That’s the crux of the entire argument for me. If Kylington needs to work on specific areas of the game (whether they be mental, positioning, defensive) in order to reach the high ceiling we’ve all heard about, the Flames would do well to exercise complete control over that development. In Brandon, they have their own tickets and merchandise to sell, and championships to win. In all likelihood, that means they’re much more likely to tailor everything to his strengths, as opposed to developing his weaknesses.

  • KACaribou

    I think everyone should give the kid a break. Kanzig doesn’t have the speed or skills yet, but it doesn’t mean he can’t get them. The young man is a semi, and he has to learn how to drive his big rig properly. His size is intimidating though, and wasn’t he one of the top +/- on the Hitmen? So there’s some hope here. I think some of the criticism has been unfair at this point.

    • RedMan

      the first time I saw Chara skate, i thought someone was joking – no way he could play at this level. boy was i wrong. If these big guys can put it together, admittedly a long shot for most ginormous guys,they can be serious game changers. Sure Kanzig’s a long shot, but he still has a shot. fingers crossed.

  • RedMan

    there is good arguments for both the AHL and CHL nd i am glad it isn’t me making the decision. at the end of the day, I trust the team will understand what’s best for what they want and need out of the year for Kylington.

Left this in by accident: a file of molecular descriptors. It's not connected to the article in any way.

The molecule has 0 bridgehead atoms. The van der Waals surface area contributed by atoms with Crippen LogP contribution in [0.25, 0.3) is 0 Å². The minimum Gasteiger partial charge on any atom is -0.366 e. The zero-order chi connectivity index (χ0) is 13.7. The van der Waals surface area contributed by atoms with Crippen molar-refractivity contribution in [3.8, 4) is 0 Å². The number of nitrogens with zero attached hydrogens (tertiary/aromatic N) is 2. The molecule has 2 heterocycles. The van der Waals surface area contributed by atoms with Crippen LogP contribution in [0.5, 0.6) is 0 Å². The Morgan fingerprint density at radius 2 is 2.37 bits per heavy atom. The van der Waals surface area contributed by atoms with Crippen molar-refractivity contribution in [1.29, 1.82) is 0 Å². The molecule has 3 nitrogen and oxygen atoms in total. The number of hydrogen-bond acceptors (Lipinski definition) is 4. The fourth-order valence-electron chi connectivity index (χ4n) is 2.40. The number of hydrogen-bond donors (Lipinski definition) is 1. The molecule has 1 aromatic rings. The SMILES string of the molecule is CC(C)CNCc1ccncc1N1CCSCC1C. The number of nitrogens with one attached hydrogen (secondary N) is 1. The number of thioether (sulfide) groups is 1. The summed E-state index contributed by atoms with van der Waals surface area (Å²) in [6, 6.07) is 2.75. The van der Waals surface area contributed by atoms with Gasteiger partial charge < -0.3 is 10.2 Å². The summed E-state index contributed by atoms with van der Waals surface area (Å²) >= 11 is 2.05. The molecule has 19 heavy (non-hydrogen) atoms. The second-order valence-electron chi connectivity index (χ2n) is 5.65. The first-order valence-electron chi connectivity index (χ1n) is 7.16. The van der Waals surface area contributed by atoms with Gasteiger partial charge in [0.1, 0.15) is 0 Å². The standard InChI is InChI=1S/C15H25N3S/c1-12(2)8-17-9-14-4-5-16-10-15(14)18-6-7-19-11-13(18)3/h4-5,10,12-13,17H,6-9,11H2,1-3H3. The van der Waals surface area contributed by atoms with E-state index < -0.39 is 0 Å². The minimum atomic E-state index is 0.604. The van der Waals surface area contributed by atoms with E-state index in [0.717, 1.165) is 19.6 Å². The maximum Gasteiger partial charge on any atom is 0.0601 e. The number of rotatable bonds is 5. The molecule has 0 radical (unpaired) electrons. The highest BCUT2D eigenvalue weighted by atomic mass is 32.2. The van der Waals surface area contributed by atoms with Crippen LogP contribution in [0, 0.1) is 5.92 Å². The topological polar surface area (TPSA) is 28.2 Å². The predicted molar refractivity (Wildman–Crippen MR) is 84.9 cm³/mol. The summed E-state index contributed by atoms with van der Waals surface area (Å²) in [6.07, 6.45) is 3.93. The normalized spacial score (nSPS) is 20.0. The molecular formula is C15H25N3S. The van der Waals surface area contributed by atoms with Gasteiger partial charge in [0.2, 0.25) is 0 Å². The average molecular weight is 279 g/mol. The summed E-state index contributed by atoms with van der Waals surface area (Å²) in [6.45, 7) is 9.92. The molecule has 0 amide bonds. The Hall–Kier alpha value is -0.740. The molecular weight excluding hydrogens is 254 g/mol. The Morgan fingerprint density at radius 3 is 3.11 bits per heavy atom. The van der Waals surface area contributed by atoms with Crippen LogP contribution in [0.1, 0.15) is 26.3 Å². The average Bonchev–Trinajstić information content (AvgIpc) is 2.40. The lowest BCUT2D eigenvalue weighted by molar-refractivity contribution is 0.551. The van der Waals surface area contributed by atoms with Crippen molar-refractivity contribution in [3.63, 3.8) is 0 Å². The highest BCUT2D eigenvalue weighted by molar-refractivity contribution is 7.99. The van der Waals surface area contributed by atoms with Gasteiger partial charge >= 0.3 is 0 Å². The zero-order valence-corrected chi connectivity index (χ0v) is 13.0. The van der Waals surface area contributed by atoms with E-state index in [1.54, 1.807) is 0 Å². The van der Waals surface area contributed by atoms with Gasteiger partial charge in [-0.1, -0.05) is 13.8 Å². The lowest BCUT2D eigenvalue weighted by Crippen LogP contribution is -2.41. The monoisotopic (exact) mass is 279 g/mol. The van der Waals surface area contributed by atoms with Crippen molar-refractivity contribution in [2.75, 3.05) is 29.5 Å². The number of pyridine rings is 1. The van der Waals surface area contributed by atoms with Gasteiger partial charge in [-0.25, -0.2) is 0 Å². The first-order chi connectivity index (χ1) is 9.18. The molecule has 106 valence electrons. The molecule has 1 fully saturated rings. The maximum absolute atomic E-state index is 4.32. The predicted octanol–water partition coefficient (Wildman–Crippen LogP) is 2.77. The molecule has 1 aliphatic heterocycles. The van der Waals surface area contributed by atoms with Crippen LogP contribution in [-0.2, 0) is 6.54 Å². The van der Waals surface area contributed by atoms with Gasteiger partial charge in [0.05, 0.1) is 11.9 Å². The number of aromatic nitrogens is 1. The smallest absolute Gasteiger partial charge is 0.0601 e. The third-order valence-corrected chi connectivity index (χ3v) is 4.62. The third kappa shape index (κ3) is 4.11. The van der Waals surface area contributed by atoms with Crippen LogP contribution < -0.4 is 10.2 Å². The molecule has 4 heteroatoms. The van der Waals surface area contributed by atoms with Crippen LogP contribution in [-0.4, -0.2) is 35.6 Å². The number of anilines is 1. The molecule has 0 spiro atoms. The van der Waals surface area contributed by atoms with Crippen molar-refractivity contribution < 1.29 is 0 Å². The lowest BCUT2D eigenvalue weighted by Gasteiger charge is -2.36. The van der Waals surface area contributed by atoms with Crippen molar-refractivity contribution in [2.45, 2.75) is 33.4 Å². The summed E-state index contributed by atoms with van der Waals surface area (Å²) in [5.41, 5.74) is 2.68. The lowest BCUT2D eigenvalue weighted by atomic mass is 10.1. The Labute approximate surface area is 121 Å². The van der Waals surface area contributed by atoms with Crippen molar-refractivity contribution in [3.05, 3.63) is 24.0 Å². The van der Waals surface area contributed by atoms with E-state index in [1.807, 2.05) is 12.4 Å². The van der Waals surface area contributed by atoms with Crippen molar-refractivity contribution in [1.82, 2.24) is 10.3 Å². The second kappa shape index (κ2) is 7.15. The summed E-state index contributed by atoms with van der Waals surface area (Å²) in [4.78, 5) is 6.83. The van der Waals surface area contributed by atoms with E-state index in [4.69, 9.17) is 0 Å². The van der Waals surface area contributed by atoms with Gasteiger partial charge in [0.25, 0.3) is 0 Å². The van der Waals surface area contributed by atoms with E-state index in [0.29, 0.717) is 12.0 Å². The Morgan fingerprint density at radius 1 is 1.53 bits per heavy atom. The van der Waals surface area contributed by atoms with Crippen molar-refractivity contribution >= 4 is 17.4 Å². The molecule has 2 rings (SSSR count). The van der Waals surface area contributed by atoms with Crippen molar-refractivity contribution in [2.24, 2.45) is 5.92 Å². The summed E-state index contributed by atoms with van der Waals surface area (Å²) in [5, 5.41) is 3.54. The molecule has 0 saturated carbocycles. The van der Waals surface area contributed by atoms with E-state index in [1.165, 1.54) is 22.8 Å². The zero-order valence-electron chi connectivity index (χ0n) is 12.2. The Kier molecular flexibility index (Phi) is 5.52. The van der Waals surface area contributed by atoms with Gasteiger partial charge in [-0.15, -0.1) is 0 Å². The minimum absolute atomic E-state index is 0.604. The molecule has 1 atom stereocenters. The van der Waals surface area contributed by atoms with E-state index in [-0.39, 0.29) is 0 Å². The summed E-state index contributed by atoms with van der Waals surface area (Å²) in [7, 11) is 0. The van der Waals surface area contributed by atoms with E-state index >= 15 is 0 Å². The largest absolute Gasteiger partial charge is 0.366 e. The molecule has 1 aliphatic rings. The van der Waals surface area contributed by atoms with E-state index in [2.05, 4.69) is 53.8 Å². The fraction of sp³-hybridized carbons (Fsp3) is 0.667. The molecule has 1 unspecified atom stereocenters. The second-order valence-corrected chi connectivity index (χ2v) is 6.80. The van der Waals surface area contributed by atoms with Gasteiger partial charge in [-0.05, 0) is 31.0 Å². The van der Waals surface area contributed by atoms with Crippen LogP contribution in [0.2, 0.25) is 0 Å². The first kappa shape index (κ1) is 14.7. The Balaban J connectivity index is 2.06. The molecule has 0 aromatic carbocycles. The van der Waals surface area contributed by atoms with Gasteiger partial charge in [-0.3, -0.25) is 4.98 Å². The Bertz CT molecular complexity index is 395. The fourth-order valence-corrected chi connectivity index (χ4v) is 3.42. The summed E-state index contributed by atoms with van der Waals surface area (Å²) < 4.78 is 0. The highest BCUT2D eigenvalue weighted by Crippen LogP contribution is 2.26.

at first i thought the CHL was best, but I am starting to agree with some here who say that his elite skating will allow him to hide weaknesses in his game instead of addressing them, while the AHL will give him a better view of where he needs to work. Let alone the fact that in the AHL he is under direct supervision of the flames, who will focus on development, whereas the CHL team will focus on winning the year at all costs, not development. that not to say the CHL doesn’t develop, sure they do, but it would not be their #1 priority.

  • I think the Flames org has a pretty good relationship with the people in Brandon. I don’t think there’s any problems from Brandons side of things if the Flames send their players there and ask the coaches to work with them on certain aspects of their game given that Klimchuk was traded there.

    I always kinda thought given Kylington’s rawness he would be in Brandon this year a bit closer to home where the Flames can better influence his development. That being said I could also see him instantly being better than a lot of the players on that AHL blueline and so easily he could jump into the top 3 there.

    Shows how far along the road we’ve come when we’re talking about the level of depth of the organization forcing kids to stay and develop in the WHL.